Zoonotic Spillover and Emerging Viruses
A Collaboration of the Colorado School of Public Health and the Denver Museum of Nature & Science
Monday, August 3 at 8:30 a.m.
Watch the recording and read the recap
COVID-19 isn’t the first virus to make the leap from animals to humans, and if history is any guide, it won’t be the last. Novel zoonotic diseases can persist benignly inside an animal host for years, waiting patiently for an opportunity to jump to a new species and wreak havoc. We’ve seen other high-profile examples of these “spillover” events in recent decades, notably AIDS, Ebola, and SARS. Scientists have been working to better understand these transmission pathways in order to warn of new emerging threats. But there is still much to learn. Which conditions allow an animal-borne virus like COVID-19 to take hold in human populations? And what have researchers learned that might help us prevent future global outbreaks?
Join us on Monday, Aug. 3 at 8:30 a.m. as we discuss zoonotic viruses with Brian Foy, PhD, and Tony Schountz, PhD, both Professors in the Department of Microbiology, Immunology, and Pathology at Colorado State University. Dr. Foy studies vector-borne pathogens while Dr. Schountz studies immune responses of reservoir hosts, particularly rodents and bats. They'll discuss the science behind animal-to-human transmission and how COVID-19 has played out thus far, then answer your questions live during a moderated Q&A session.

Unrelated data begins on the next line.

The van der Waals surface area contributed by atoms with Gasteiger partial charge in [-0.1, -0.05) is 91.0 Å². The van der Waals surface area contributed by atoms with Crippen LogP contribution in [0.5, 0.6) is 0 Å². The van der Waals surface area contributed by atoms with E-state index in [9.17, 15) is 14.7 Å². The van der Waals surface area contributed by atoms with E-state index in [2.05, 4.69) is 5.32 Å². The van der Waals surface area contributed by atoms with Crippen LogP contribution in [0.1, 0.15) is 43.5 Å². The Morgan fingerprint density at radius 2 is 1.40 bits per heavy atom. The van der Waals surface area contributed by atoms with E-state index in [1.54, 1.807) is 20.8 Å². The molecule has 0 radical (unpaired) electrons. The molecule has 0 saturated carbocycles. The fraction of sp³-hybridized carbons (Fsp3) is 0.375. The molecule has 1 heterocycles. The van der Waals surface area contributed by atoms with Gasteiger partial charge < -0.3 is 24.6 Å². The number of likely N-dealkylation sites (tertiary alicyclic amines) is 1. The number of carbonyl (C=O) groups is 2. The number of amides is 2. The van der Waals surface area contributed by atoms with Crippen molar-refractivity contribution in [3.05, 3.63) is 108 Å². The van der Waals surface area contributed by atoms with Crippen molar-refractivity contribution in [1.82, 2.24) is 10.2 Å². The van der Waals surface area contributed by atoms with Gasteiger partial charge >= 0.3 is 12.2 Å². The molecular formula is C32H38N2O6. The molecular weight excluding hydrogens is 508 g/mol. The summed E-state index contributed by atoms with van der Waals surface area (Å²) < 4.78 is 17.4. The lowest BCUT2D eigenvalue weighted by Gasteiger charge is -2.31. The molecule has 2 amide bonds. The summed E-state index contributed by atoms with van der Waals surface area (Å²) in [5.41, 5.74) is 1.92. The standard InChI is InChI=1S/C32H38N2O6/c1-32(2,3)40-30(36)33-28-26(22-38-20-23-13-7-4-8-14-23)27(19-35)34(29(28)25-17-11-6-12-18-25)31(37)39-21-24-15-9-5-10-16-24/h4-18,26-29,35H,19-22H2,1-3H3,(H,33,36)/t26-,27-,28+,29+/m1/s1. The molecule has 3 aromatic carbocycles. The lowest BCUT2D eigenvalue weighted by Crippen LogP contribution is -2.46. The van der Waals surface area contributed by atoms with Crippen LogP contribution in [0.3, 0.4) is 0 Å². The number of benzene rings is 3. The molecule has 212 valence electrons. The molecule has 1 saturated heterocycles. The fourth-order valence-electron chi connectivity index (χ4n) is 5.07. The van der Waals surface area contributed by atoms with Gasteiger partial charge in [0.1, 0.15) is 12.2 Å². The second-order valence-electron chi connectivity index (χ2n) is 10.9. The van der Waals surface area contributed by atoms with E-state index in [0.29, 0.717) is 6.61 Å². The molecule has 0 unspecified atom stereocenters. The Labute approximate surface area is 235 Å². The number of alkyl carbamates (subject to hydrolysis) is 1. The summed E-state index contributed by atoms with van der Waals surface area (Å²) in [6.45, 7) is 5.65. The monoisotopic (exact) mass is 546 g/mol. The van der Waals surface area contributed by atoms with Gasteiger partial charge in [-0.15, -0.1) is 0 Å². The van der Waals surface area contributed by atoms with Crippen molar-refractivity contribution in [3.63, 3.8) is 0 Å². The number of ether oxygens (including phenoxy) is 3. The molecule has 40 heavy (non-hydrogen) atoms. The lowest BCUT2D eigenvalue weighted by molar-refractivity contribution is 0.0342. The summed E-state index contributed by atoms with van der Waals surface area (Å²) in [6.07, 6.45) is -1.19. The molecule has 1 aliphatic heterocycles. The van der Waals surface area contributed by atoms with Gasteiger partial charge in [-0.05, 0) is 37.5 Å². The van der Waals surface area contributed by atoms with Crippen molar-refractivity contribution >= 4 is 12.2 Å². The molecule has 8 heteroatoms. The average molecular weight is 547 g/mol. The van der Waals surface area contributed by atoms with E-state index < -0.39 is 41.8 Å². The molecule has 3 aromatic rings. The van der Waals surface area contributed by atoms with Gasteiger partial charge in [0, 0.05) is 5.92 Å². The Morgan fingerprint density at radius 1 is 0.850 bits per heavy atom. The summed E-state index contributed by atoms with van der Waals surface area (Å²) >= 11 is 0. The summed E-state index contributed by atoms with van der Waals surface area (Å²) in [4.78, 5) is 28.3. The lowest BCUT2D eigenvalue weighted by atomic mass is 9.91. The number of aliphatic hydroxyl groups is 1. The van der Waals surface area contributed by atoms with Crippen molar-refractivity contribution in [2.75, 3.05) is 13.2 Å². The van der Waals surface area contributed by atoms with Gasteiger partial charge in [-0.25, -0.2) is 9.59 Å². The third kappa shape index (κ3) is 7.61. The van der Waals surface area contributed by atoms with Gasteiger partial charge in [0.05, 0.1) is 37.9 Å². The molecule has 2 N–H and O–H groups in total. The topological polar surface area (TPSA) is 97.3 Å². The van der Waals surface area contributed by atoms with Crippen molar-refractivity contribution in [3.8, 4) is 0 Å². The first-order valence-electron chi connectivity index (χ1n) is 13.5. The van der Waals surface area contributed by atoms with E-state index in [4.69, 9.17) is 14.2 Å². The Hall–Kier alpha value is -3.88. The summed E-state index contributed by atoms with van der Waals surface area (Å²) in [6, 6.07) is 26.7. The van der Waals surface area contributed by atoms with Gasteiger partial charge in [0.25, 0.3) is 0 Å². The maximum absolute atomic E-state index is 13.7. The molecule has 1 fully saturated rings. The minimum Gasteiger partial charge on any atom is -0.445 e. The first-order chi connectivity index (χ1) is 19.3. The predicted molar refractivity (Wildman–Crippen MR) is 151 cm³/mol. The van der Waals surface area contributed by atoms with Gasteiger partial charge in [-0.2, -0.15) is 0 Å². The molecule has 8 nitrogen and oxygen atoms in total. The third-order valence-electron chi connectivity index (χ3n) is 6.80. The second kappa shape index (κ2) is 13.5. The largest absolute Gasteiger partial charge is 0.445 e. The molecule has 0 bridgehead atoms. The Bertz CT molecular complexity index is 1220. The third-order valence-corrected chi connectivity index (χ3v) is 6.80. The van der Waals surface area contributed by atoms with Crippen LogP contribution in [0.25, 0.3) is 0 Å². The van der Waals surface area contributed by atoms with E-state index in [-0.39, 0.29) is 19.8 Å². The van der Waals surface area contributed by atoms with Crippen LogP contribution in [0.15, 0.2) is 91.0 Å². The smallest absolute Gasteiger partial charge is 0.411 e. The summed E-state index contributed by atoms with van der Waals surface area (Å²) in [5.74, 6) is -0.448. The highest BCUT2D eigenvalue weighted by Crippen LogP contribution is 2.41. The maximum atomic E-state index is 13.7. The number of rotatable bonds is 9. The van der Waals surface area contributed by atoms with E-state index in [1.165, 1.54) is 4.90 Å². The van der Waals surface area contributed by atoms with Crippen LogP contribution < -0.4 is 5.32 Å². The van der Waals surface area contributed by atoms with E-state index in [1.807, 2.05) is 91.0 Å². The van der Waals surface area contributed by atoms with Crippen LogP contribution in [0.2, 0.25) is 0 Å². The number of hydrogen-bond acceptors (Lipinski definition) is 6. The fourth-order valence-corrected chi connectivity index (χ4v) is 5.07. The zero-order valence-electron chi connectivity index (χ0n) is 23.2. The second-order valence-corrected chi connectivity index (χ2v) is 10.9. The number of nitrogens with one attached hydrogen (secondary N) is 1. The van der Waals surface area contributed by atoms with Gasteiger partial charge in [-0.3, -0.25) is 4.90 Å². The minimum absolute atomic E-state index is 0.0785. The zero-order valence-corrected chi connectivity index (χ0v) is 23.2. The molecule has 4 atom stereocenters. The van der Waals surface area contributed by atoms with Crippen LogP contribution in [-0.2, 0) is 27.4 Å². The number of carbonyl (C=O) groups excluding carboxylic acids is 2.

This free public webinar is a collaboration of the Colorado School of Public Health, the Denver Museum of Nature & Science, and the Institute for Science & Policy. The session will also be streamed on Facebook Live.